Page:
Last August, legendary singer, songwriter, actor and social activist Harry Belafonte criticized power couple Jay-Z and Beyonce. Belafonte told the Hollywood Reporter “I think one of the great abuses of this modern time is that we should have had such high-profile artists, powerful celebrities, but they have turned their back on social responsibility. That goes for Jay-Z and Beyonce, for example.” Now, as a new proposal by hip-hop music manager Michael “Blue” Williams of Family Tree Entertainment comes into play, the question arises of whether or not this is the answer Belafonte wished for.

Earlier this week, Michael ‘Blue’ Williams proposed “Guns for Greatness,” an initiative similar to New York City’s current gun buyback program, instituted in 2008, that allows New York residents to surrender their guns for $250 in cash. At first, the NYPD collected 2,632 firearms, but participation has decreased since. Last year, only 941 guns were surrendered. Williams is proposing an exchange of illegal guns for incentives such as tickets to the Mrs. Carter World Tour or the Justin Timberlake and Jay-Z concert set for this summer. Other options include a mentorship opportunity with a job within Williams’ record company.

Although it has not been confirmed whether Beyonce or Jay-Z has signed onto the project yet, Williams told the Daily News “[t]he Beyonce show is coming to Brooklyn; the Jay-Z show is coming to Yankee Stadium. Our goal is to reach out to individuals who are in my industry, in my world, and whom I have an association with and get their support.”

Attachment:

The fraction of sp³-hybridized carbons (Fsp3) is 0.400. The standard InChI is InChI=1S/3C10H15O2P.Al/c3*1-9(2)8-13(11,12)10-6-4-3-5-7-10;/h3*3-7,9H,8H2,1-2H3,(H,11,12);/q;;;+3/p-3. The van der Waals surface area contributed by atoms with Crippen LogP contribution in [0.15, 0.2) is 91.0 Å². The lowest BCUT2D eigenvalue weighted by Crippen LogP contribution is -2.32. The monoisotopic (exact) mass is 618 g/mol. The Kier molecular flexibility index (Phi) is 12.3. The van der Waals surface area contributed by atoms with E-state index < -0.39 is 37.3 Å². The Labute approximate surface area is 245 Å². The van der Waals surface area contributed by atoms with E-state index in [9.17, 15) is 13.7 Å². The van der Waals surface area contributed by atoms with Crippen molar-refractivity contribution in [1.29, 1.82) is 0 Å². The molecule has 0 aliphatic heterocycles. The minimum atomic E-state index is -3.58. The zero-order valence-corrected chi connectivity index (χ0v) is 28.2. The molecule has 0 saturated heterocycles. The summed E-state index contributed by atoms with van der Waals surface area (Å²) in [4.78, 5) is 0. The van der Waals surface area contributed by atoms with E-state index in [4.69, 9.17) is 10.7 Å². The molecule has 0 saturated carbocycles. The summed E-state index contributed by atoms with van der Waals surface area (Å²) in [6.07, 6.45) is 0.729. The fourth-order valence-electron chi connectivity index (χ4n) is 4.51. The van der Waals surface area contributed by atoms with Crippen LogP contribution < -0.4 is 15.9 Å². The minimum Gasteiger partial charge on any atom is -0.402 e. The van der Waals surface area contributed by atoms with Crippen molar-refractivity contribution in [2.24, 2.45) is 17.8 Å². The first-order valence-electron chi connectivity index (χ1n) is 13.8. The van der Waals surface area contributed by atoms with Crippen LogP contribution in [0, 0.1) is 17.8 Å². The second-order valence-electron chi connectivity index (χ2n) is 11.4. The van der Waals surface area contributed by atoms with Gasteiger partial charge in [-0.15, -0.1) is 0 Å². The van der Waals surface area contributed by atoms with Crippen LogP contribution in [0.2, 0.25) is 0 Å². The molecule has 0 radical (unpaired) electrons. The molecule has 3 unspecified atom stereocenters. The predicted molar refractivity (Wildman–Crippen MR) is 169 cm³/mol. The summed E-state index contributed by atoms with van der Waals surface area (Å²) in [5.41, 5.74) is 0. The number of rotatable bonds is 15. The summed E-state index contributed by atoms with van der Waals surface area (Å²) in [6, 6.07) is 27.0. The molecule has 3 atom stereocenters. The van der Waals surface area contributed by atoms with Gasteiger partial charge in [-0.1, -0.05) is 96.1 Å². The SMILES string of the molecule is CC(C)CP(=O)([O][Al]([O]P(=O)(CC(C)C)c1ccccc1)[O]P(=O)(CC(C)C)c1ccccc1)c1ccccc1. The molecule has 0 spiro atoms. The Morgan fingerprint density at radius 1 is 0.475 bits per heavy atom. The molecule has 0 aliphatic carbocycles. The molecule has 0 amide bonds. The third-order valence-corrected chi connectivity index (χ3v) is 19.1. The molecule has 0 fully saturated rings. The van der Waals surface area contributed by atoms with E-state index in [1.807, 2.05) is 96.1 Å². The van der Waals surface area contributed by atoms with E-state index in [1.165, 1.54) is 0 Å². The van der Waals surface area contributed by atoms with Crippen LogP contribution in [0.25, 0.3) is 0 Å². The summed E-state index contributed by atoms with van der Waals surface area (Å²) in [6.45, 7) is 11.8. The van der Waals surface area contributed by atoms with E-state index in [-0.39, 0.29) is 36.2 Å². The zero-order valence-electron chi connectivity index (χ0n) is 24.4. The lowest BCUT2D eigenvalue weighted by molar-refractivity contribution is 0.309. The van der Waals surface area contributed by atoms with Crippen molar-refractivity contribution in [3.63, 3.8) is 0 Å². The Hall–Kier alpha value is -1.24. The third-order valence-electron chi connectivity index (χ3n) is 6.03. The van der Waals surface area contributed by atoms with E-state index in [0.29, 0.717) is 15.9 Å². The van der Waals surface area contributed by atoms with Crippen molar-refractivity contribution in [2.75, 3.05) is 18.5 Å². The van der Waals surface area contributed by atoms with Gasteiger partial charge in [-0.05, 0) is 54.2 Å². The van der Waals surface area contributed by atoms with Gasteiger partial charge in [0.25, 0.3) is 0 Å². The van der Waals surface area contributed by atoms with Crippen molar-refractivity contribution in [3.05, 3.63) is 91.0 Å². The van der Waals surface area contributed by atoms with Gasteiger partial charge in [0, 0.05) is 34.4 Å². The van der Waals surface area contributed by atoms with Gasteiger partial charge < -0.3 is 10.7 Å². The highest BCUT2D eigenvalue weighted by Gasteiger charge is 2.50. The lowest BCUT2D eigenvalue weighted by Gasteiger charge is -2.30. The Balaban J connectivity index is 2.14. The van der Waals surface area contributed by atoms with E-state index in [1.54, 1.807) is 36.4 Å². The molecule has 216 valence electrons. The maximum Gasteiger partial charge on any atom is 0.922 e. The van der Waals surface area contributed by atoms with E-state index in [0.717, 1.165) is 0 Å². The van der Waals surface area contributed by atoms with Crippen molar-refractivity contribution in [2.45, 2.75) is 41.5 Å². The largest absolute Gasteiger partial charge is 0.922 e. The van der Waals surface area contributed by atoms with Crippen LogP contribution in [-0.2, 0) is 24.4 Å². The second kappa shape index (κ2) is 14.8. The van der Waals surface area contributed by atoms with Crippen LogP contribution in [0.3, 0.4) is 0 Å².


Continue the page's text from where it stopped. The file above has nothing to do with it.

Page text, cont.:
Londell McMillan, entertainment attorney and publisher of the Source Magazine, co-signed the proposal along with former federal prosecutor Kenneth Thompson. McMillan stated. “There is a guns crisis out there and we need all the creative and innovative approaches to solutions at our disposal. We have to get guns off the streets and stop violence. The Source Magazine and I are personally supporting Guns for Greatness.” He further stated; “Shout out to my friend Blue Williams for his leadership and others on our team for stepping up and rising to the challenge. We are grown men and women who are responsible. We need hip-hop for life.”

Thompson, who is also a candidate for Brooklyn district attorney, stated “I was very excited to lend any assistance I could because I think what he (Williams) has developed is unprecedented. Blue has set up a way to reach these young men.”

Retired NYPD detective and Director of Black Law Enforcement Alliance Marq Claxton stated, “Ending the genocidal plague of gun violence requires innovative ideas and action. The Guns for Greatness program appears to address a major challenge that activists, local legislators and even the Federal government have faced … effective, direct communication and contact with our impressionable and vulnerable youth. We are fully supportive of and encouraged by the Guns for Greatness initiative because it is an improvement over the 1990’s style of political grandstanding in gun buy-back events that base success on numbers as opposed to meaningful long-term impact.”

Although the program may be effective, there is suspicion that if the proposal is enacted, it will not work.

Chris Foye, father of 13-year-old Chris S. Owens, who was shot April 26, 2009 by a stray bullet in Harlem, and President and Founder of The Chris S. Owens Foundation, stated that while he does support getting guns off the street, it is important to “be realistic about the program.” He further explains.”

In my opinion, where I’m from in Brooklyn, the real shooters are not going to go to a Beyonce concert.”

In order to put the proposal into effect, Williams will need the approval of Ray Kelly, police commissioner of the NYPD. The proposal sits on Kelly’s desk, but so far Kelly has told the Daily News, “We want to get as many guns off the streets, and if this works, we’d like to support it.” However, he also stated, “You need police officers present. You’d need the expertise.”

If the police department approves, Williams stated that he would like to launch the program March 23 at a local church.